‘Breakaway structure would be looking to exploit dissatisfaction in the game’
Fairfax media on Friday quoted unnamed sources as saying Michael Clarke and David Warner would be targeted as 'priority acquisitions' on lucrative 10-year deals to play in an international Twenty20 league run by a new global governing body.
But Cricket Australia have dismissed as ‘highly speculative’ media reports that Clarke and Warner will be offered A$50 million ($39.37 million) contracts to defect to an Indian-financed rebel cricket league.
"We are aware of the reports around a rebel league and they remain highly speculative, particularly given the proposed scale and complexity," Cricket Australia chairman Wally Edwards said in a statement.
"Australian cricket has never been in better health. Record crowds, television audiences, grassroots participation and commercial support continue to drive record revenue which means player payments have never been higher and will only increase.
"As it stands, Australia's cricketers are the highest paid athletes of any team sport in the country and the earnings of our top-ranked players would already be close to the numbers referenced in today's media reports."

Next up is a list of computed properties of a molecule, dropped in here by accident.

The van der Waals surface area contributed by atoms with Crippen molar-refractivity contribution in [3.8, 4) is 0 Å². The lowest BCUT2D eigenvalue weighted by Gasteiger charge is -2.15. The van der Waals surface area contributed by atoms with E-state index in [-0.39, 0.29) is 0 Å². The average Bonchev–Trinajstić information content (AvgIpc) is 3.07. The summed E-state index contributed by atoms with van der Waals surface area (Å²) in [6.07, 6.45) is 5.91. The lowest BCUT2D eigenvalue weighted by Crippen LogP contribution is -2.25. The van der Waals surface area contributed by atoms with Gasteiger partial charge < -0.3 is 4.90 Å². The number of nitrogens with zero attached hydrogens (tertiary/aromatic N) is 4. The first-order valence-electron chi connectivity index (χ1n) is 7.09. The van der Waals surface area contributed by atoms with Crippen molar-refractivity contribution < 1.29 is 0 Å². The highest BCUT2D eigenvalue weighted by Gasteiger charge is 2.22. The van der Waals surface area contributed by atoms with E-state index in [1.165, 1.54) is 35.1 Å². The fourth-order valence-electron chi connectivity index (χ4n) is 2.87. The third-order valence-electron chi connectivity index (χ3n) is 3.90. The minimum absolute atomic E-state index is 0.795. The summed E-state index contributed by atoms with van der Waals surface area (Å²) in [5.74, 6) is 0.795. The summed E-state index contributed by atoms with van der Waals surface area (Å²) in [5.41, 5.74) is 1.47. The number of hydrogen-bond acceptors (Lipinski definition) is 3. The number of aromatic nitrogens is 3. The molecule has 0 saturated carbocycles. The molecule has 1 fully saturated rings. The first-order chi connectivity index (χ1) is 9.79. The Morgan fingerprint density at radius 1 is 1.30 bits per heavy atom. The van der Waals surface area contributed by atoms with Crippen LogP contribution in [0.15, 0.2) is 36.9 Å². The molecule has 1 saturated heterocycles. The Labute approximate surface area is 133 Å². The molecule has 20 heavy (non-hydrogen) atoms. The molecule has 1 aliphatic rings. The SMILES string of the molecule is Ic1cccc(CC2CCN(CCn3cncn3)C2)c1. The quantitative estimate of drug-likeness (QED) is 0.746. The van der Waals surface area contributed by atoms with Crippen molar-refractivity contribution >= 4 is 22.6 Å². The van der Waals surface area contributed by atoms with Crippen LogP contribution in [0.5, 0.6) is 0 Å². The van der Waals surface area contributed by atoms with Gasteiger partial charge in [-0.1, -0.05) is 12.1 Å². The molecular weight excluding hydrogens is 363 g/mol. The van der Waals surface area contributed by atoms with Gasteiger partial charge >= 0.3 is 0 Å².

According to Australian magazine BRW, all rounder Shane Watson was the best-paid cricketer in the country last year with a total of A$4.5 million ($3.54 million) in on and off-field earnings.
Friday's report was the latest in a string of stories about the new cricketing structure being set up by Indian entertainment conglomerate, the Essel Group.
The breakaway structure would be looking to exploit dissatisfaction in the game surrounding last year's deal brokered by the existing governing body, the International Cricket Council.
That ‘Big Three’ model gives India, England and Australia a greater say in the running of the game and a bigger share of the revenues deriving from international cricket.
Any breakaway move would have echoes of Australian tycoon Kerry Packer's rebel World Series, which reinvigorated the game with the popularisation of one-day cricket in the 1970s.
Edwards said that Cricket Australia's current pay structure had a much broader goal than just enriching the top players such as test captain Clarke and opener Warner.
"The success of international cricket directly subsidises the wages of state cricketers. Any proposed rebel league would jeopardise that," he added.
"Most of Australian cricket's revenue is reinvested back into the sport, strengthening it for the 1.1 million players at grassroots level around the country.
"We remain firmly focused on growing the game in Australia for fans and participants, while at international level we will be staunch in working with the ICC and other member countries to protect the interests of the game globally."